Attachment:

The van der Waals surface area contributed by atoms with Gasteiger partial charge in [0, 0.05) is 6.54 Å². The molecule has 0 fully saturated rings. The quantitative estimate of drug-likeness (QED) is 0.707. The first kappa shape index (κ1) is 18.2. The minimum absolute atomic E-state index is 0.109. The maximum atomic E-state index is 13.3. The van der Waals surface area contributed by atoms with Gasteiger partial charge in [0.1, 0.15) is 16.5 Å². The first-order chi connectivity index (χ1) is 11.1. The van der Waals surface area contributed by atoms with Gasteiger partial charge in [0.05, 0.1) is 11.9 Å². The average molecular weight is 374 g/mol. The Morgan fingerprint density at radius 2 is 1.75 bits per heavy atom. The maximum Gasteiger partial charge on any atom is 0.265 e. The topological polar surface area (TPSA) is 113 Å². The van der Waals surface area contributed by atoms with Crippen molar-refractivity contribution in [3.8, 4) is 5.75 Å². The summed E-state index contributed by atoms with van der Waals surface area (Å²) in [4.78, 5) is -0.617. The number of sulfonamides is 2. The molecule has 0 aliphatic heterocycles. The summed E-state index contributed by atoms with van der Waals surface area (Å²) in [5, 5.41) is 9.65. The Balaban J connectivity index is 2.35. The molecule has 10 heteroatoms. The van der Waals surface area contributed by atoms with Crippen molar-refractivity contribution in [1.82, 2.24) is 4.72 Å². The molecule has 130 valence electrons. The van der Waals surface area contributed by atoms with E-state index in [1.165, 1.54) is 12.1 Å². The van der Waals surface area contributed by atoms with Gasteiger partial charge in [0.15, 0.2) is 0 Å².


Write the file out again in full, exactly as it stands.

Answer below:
The van der Waals surface area contributed by atoms with Gasteiger partial charge in [0, 0.05) is 6.54 Å². The molecule has 0 fully saturated rings. The quantitative estimate of drug-likeness (QED) is 0.707. The first kappa shape index (κ1) is 18.2. The minimum absolute atomic E-state index is 0.109. The maximum atomic E-state index is 13.3. The van der Waals surface area contributed by atoms with Gasteiger partial charge in [0.1, 0.15) is 16.5 Å². The first-order chi connectivity index (χ1) is 11.1. The van der Waals surface area contributed by atoms with Gasteiger partial charge in [0.05, 0.1) is 11.9 Å². The average molecular weight is 374 g/mol. The Morgan fingerprint density at radius 2 is 1.75 bits per heavy atom. The maximum Gasteiger partial charge on any atom is 0.265 e. The topological polar surface area (TPSA) is 113 Å². The van der Waals surface area contributed by atoms with Crippen molar-refractivity contribution in [3.8, 4) is 5.75 Å². The summed E-state index contributed by atoms with van der Waals surface area (Å²) in [4.78, 5) is -0.617. The number of sulfonamides is 2. The molecule has 0 aliphatic heterocycles. The summed E-state index contributed by atoms with van der Waals surface area (Å²) in [5, 5.41) is 9.65. The Balaban J connectivity index is 2.35. The molecule has 10 heteroatoms. The van der Waals surface area contributed by atoms with Crippen molar-refractivity contribution in [1.82, 2.24) is 4.72 Å². The molecule has 130 valence electrons. The van der Waals surface area contributed by atoms with E-state index in [1.165, 1.54) is 12.1 Å². The van der Waals surface area contributed by atoms with Gasteiger partial charge in [0.15, 0.2) is 0 Å².